The regional center and the EB-5 projects shall note that neither the Anti-Fraud provisions nor the Potential Broker-Dealer Liability provisions have changed, despite the passage of the JOBS Act. Even though the rule on general solicitation is significantly expanded the marketing opportunities, during the process of the solicitation, the project still needs to provide "full and fair disclosure" in compliance with the section 10(b) under securities law.

What is "the full and fair disclosure"? It requires the issuers to provide disclosure to potential investors prior to the investment decision of all "material facts", that a reasonably prudent person would consider important in making an investment decision, and the issuer must not omit to disclosure any material facts. Failure to meet this disclosure standard constitutes fraud.

Unregistered Broker/Dealer Liability

Repealing the general solicitation rule does not negate the potential broker-dealer liability and possible rescission. The federal securities regulation states it is unlawful for any broker or dealer to "effect any transactions in, or to induce or attempt to induce the purchase or sale of, any security" unless that broker or dealer is registered with the SEC. Regional center and EB-5 projects are still prohibited from utilizing unregistered brokers to solicit investors. If a third party who introduced investors to the regional center and EB-5 project and receives transaction based compensation, including some attorneys who make the "introduction", such party is regarded as a broker-dealer.

The law regulates conduct and activities of the broker/dealer, not labels. Some regional centers simply label their unregistered agent as an "investor finder", which does not completely shield them from liability. All registered broker/dealers should be located on the Financial Industry Regulatory Authority ("FINRA") website. FINRA is the largest independent regulator for all registered broker and brokerage firms.

Similarly the prohibition of selling securities through unregistered agents rule is also reflected in some state securities law. The state securities law regulate broker/dealer is generally referred as "blue sky laws". The regional center or EB-5 projects are prohibited to use unregistered broker/dealer. Any sales of securities conducted by unregistered broker/dealer shall be disclosed to the investors. Failure to do so constitutes a failure to disclose material information.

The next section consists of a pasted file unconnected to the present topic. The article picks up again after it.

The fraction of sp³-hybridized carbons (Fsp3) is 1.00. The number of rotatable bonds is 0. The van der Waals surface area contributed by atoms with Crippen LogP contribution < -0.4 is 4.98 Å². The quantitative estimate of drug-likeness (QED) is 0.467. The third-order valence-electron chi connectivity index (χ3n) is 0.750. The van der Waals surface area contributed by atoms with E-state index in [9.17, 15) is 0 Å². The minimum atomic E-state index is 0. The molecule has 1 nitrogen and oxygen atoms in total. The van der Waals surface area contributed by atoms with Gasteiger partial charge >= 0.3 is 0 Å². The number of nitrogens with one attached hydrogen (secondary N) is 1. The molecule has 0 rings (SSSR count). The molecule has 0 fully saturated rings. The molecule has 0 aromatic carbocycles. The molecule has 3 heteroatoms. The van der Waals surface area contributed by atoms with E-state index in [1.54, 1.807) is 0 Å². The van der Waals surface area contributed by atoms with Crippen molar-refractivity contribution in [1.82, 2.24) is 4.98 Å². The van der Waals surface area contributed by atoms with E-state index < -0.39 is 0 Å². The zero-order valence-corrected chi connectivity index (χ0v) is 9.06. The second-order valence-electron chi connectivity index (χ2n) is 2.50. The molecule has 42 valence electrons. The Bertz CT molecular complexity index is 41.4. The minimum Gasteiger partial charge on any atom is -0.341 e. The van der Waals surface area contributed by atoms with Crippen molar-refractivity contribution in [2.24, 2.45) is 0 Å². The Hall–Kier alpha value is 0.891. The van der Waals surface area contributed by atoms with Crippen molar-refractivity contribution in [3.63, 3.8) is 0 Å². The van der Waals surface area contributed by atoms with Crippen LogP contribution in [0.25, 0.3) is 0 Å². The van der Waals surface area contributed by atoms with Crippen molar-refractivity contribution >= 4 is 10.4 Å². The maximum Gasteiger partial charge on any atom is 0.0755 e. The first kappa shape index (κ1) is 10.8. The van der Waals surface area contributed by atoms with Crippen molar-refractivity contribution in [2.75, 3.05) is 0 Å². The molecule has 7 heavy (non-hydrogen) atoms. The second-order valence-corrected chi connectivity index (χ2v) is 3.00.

According to New York Securities Act Rule 352.C.1(c), any false representation made regarding engaging in to induce or promote the issuance, distribution, exchange, sale, negotiation or purchase within or from this state or any securities or commodities, when the party made such representation could have known the truth with reasonable effort, or made no reasonable effort to ascertain the truth, or did not have knowledge concerning the representation or statement made.

There are adverse legal consequences for unregistered broker/dealers engaged in the sale of securities as well as for the regional center. The unregistered broker/dealer could be subject to injunctive or disciplinary action, the prohibition of such person or company from registering as a broker-dealer in the future, and exposure to investor suits, fines, and penalties, and even criminal prosecution. If a regional center or stand-alone EB-5 project utilizing the unregistered broker/dealer, they could be subject to investor suits and possibly criminal prosecution, increased scrutiny of the regional center and its securities offerings.

In Conclusion

The JOBS Act expands the marketing opportunities for small companies in regards to raising capital. It is good news for the EB-5 communities. As the projects and deal structures grow ever-more complicated, the securities compliance by no means loosens in the field of EB-5 practice.

For large scale investment projects and the regional center, it is not surprising if an RC consider long term development and eventually actually register with the SEC because it provides more investment options for the securities holders/investors. The author believes that the fierce competition and the ever changing legal regime also raise standards for EB-5 attorneys. EB-5 practice not only requires the mere understanding of the relevant immigration laws, it also increasingly requires a comprehensive understanding of the economic impact of each project, securities law, financial due diligence to be able to advise the regional center how to build a long lasting reputation and to manage successful projects.

Yi Song is an associate attorney at Mona Shah & Associates in New York City. Her practice focuses on EB-5 and securities law. She is a graduate of the Georgetown University Law Center.